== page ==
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Just When You Thought It Was Safe to Clone Your Mac

Since Psystar, a tiny Florida-based company, began to sell Mac clones this past spring, I’m sure many of you wondered just when Apple would respond. For weeks, the silence seemed deafening, or maybe the early teething problems Psystar encountered before they got their venture up and running gave Apple hope that they’d be able to save the legal fees and let the upstart die of its own accord.

That, however, didn’t happen, and just recently, Psystar supplemented its Open Computer line with an Xserve clone, known as OpenServ. That was evidently the straw that broke the camel’s back, as Apple gave the company a fourth of July “gift” by filing a multi-count intellectual property lawsuit in the U.S. District Court for the Northern District of California on July 3rd.

Why it took more than a week for that information to reach the media is anyone’s guess, or perhaps everyone was just too focused on the mad rush to launch the iPhone 3G, MobileMe, and all the rest of the trials and tribulations Apple confronted last weekend.

In any case, Psystar’s site was offline briefly when I wrote this article. However, they were soon back online after dealing with an apparent MySQL database issue. For a few moments, I actually thought that the company was done for the count — or preparing to reemerge under a different name in order to continue to do business as usual.

Or perhaps they are hoping against hope that they can somehow postpone the inevitable and hold Apple at bay for a few months with countersuits, appeals and what-not, so they can sell as many boxes as they can before they need to finally pull the plug and get on with their lives. I just hope they can afford the legal fees, or have friends or relatives willing to assist pro bono.

However, it just goes to show how fundamentally simple it really is to launch such a venture. Certainly, anyone who is reasonably adept at assembling their home-built PC can become a Mac cloner if they choose. Macworld Senior Editor Rob Griffiths discovered this first-hand with his “FrankenMac” project, where he assembled a PC from off-the-shelf components and then consulted information online from the OSX86Project on how to induce Mac OS X Leopard to install itself on the finished product.

But Rob isn’t alone in this pursuit. I dare say there are thousands of people around the world who have done the very same thing. But so long as they keep it to themselves, and don’t try to market their creations, I don’t expect Apple is going to pay very much attention. In Rob’s case, it was strictly a journalistic exercise, and the computer is being reverted to its generic PC status, now that the article has been published.

More to the point, it’s quite likely that, having done this sort of thing, a lot of those power users might come to realize that their hobbies might be enjoyable, but if they want to get a powerful, reliable work computer, a real Mac is a better choice. No doubt, Apple realizes this too, since they haven’t done an awful lot to halt the process — until it was attempted on a retail basis of course.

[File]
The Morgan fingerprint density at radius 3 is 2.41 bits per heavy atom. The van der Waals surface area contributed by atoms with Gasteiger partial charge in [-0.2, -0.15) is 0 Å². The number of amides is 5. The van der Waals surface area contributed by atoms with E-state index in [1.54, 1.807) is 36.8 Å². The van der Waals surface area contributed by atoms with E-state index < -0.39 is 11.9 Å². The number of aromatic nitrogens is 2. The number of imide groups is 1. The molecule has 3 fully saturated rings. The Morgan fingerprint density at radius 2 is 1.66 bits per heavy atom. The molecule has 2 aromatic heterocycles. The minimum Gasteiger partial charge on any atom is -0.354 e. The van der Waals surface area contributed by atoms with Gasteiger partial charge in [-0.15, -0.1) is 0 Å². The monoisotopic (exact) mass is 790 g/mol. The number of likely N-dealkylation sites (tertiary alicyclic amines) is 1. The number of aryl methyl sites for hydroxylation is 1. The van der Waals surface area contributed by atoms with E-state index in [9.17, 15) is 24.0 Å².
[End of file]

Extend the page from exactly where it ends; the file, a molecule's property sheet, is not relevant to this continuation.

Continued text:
Now I realize there might be some innate advantages to rolling your own Mac. First and foremost, you save money right away simply because you don’t have to pay a manufacturer’s retail markup. While Apple surely benefits from economies of scale, buying tens of millions of components with which to assemble their products, you can customize your own faux Mac precisely as you wish, given the limits of what’s available on the open market.

Basically, the assembly process is hardly more difficult than building a standard Windows PC, although you want to check the online information about which parts provide the highest level of compatibility. Once you are past that hurdle, there is the larger one, in which you use software hacks to install Mac OS X.

In the end, you’ll probably end up with something that’s essentially a real Mac in most respects; that is, until it’s time to install an Apple software update. Then you might have to engage in a few additional feats of basic magic to make it happen, and there’s no guarantee that Apple’s development team won’t add a few time bombs of their own to sabotage your upgrade efforts.

This isn’t to say Apple is deliberately attempting to brick those clones, in the same fashion as they allegedly did things to render unlocked iPhones inoperable some months back. It may just be the nature of the hack that makes it sensitive even to otherwise benign programming changes.

As far as I’m concerned, I really have no interest in reviewing any of Psytar’s products or, in fact, assembling my own Mac clone. It’s not that I’m unskilled at such things. I was assembling tube radios when I was 12, and I became reasonably flexible with screwdrivers, pliers, and, of course, my ever-present soldering gun. Yes, the radios usually worked when I plugged them in for the first time.

However, these days I find it far more convenient to just buy the product I want and let someone else do the assembly and testing. That way, if something goes wrong, it’s usually their fault and they are obligated to make the repairs.

In the larger scheme of things, you can bet that the way Apple is going, the prospect of a legal line of Mac clones is definitely not in the cards. Apple’s been there, and done that. There is no turning back, so long as they can continue to milk the Mac for all it’s worth.